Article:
By G. Jeffrey MacDonald

When the Rt. Rev. Ian Douglas envisioned a new headquarters in a refurbished ball-bearing factory in Meriden, Connecticut, he found more inspiration came from offices in Silicon Valley than from the 1913 Tudor-style mansion that had housed the office since the early 1950s.

Now after nearly two years in the new space, the diocese is both reaping benefits and managing challenges that come with an open floor plan, where no one has a private office and every visitor enters through a conspicuous front door.

“From the get-go, we have communicated openness, transparency, flexibility, and collaboration,” said Bishop Douglas, who worked closely with architect Duo Dickinson of Madison, Connecticut, on the design for the rented space. “That’s been the principle of it all.”

What was once the Diocese of Connecticut is now known as the Episcopal Church in Connecticut.

The quest for transparency is on display from front to back of the nearly 12,000-square-foot space where 23 employees work. Because the entry flows into a wide hallway and a flexible chapel space, people may hear Morning Prayer or the weekly Eucharist as they come and go.

Desks are out in the open, configured to balance quiet solo work with easy collaboration on projects. Six conference rooms of varying size and shape have big windows on every door to comply with “safe church” protocols. It all adds up to a modern, professional space defined by openness and visibility.

“I think productivity is higher because everyone can see what everyone is doing,” Douglas said. “I’m not saying people before goofed off, but now it’s a work environment.”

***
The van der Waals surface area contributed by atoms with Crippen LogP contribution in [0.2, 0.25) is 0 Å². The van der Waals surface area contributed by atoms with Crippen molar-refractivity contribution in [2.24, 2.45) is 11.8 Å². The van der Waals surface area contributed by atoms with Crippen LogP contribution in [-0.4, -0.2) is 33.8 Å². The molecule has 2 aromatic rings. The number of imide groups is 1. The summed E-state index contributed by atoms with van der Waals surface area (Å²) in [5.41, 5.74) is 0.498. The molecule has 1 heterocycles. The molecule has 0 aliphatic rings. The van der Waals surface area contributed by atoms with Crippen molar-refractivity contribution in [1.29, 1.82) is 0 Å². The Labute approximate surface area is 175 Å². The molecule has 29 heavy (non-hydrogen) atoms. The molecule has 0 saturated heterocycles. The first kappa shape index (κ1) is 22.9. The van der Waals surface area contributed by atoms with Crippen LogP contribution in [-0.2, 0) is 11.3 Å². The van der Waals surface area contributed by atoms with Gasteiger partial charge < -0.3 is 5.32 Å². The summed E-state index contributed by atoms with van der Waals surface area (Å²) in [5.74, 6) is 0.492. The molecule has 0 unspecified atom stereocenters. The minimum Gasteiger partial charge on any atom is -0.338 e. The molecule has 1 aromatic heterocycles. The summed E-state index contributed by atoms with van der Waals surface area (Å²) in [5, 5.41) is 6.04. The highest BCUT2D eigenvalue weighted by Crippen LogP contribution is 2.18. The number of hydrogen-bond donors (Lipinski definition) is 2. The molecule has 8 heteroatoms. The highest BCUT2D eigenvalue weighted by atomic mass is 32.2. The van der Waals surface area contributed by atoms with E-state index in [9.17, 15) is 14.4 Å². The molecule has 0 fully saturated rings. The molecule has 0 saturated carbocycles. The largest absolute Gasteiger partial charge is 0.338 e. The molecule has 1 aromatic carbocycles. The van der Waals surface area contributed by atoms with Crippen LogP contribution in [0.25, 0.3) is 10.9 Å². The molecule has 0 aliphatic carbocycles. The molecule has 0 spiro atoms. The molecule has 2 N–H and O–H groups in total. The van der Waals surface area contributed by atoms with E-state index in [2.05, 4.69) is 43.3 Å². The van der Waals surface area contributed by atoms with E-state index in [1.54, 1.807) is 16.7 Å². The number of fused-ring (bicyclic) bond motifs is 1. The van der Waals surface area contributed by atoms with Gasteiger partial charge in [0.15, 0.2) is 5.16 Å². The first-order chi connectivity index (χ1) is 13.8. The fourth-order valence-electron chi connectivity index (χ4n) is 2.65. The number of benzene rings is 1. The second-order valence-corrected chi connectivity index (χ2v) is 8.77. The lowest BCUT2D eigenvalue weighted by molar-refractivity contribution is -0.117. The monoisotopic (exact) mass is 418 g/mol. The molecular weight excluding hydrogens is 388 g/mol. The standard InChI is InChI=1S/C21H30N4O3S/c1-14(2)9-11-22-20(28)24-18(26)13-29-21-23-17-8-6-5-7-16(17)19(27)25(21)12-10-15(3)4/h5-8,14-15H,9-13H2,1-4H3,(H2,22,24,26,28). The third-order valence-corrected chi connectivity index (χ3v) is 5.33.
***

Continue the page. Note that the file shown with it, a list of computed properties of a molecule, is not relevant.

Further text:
Staff members agree the space, known as the Commons, can be conducive to getting work done. The Rev. Adam Yates no longer spends time climbing stairs and knocking on doors, only to find a colleague isn’t in the office, as he did routinely in the Diocesan House mansion.

Now in his role as secretary of the convention, Yates can simply stand up at his workstation and see if anyone is free to confer. He feels no need to escape a dark, confined workspace and work from home as much as possible, as he did at Diocesan House.

“I stay here all day now,” he says with a laugh. “It’s no longer so dark and depressing that I have to go home to get work done.”

But transparency is not necessarily what clergy or others want when they arrive for an important meeting at diocesan headquarters. Sometimes they would rather be unnoticed.

“People’s lives are affected when they come up to meet bishops sometimes,” said Bonni McKenney, administrator for programs. “There may be appointments that may be stressful, and you see the stress on people’s faces when they come in.”

If someone did not want to be noticed at the old mansion, the building offered many places to hide, or at least keep a low profile. It had a back staircase, where a visitor could avoid such greetings as Hey, what brings you here?

“The physical structure of the old building lent itself to certain behaviors more readily, such as coming in to have a private meeting,” said Karin Hamilton, canon for mission, communication, and media. When disciplinary matters are at issue, she said, people want privacy for obvious reasons. But clandestine visits are harder to come by in the new environment.

“Here it’s real hard to sneak in,” she said.